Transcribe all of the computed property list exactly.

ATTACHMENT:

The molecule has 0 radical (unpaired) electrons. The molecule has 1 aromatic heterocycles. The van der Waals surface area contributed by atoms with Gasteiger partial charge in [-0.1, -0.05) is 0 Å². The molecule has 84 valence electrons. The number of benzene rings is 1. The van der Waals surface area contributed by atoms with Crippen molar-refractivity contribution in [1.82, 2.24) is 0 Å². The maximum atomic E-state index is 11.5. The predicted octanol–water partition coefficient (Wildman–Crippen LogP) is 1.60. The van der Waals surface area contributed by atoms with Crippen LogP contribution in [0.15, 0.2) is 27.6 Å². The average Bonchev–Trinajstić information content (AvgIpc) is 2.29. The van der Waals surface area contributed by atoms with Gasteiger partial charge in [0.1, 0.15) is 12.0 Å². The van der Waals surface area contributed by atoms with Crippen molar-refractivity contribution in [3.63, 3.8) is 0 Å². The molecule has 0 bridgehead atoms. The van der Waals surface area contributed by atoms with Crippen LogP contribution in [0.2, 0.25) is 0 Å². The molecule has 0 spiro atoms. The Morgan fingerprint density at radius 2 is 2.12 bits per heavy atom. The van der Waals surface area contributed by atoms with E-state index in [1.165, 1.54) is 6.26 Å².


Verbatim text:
The molecule has 0 radical (unpaired) electrons. The molecule has 1 aromatic heterocycles. The van der Waals surface area contributed by atoms with Gasteiger partial charge in [-0.1, -0.05) is 0 Å². The molecule has 84 valence electrons. The number of benzene rings is 1. The van der Waals surface area contributed by atoms with Crippen molar-refractivity contribution in [1.82, 2.24) is 0 Å². The maximum atomic E-state index is 11.5. The predicted octanol–water partition coefficient (Wildman–Crippen LogP) is 1.60. The van der Waals surface area contributed by atoms with Crippen LogP contribution in [0.15, 0.2) is 27.6 Å². The average Bonchev–Trinajstić information content (AvgIpc) is 2.29. The van der Waals surface area contributed by atoms with Gasteiger partial charge in [0.1, 0.15) is 12.0 Å². The van der Waals surface area contributed by atoms with Crippen molar-refractivity contribution in [3.63, 3.8) is 0 Å². The molecule has 0 bridgehead atoms. The van der Waals surface area contributed by atoms with Crippen LogP contribution in [0.2, 0.25) is 0 Å². The molecule has 0 spiro atoms. The Morgan fingerprint density at radius 2 is 2.12 bits per heavy atom. The van der Waals surface area contributed by atoms with E-state index in [1.165, 1.54) is 6.26 Å².